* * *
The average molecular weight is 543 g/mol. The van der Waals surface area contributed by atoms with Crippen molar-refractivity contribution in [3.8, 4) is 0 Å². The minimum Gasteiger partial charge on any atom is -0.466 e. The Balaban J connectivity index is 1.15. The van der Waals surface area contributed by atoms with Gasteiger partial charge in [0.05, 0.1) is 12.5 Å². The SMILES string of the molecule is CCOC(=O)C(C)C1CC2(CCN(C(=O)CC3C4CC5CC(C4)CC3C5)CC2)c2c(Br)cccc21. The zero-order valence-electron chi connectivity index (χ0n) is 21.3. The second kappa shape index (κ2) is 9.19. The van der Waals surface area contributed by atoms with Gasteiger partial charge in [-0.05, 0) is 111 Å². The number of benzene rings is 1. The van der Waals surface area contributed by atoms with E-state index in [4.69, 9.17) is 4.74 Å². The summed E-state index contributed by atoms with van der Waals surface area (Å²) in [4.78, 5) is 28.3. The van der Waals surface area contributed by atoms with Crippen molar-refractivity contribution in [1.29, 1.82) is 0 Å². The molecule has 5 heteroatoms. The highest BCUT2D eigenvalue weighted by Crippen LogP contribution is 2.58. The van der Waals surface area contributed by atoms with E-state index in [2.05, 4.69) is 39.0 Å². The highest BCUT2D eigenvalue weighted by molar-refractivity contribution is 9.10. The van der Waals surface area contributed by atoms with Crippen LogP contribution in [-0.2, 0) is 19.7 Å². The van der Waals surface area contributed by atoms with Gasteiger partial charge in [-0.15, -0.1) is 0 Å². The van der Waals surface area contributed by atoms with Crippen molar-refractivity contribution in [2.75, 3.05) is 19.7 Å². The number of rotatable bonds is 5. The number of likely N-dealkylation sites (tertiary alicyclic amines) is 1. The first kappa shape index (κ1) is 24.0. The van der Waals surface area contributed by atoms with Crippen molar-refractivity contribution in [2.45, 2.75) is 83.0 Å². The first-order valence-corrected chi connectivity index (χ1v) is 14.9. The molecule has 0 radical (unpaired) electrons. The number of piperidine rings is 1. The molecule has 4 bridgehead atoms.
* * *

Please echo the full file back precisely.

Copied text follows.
The average molecular weight is 543 g/mol. The van der Waals surface area contributed by atoms with Crippen molar-refractivity contribution in [3.8, 4) is 0 Å². The minimum Gasteiger partial charge on any atom is -0.466 e. The Balaban J connectivity index is 1.15. The van der Waals surface area contributed by atoms with Gasteiger partial charge in [0.05, 0.1) is 12.5 Å². The SMILES string of the molecule is CCOC(=O)C(C)C1CC2(CCN(C(=O)CC3C4CC5CC(C4)CC3C5)CC2)c2c(Br)cccc21. The zero-order valence-electron chi connectivity index (χ0n) is 21.3. The second kappa shape index (κ2) is 9.19. The van der Waals surface area contributed by atoms with Gasteiger partial charge in [-0.05, 0) is 111 Å². The number of benzene rings is 1. The van der Waals surface area contributed by atoms with E-state index in [4.69, 9.17) is 4.74 Å². The summed E-state index contributed by atoms with van der Waals surface area (Å²) in [4.78, 5) is 28.3. The van der Waals surface area contributed by atoms with Crippen molar-refractivity contribution in [1.29, 1.82) is 0 Å². The molecule has 5 heteroatoms. The highest BCUT2D eigenvalue weighted by Crippen LogP contribution is 2.58. The van der Waals surface area contributed by atoms with E-state index in [2.05, 4.69) is 39.0 Å². The highest BCUT2D eigenvalue weighted by molar-refractivity contribution is 9.10. The van der Waals surface area contributed by atoms with Crippen LogP contribution in [-0.2, 0) is 19.7 Å². The van der Waals surface area contributed by atoms with Gasteiger partial charge in [-0.15, -0.1) is 0 Å². The van der Waals surface area contributed by atoms with Crippen molar-refractivity contribution in [2.75, 3.05) is 19.7 Å². The number of rotatable bonds is 5. The number of likely N-dealkylation sites (tertiary alicyclic amines) is 1. The first kappa shape index (κ1) is 24.0. The van der Waals surface area contributed by atoms with Crippen molar-refractivity contribution in [2.45, 2.75) is 83.0 Å². The first-order valence-corrected chi connectivity index (χ1v) is 14.9. The molecule has 0 radical (unpaired) electrons. The number of piperidine rings is 1. The molecule has 4 bridgehead atoms.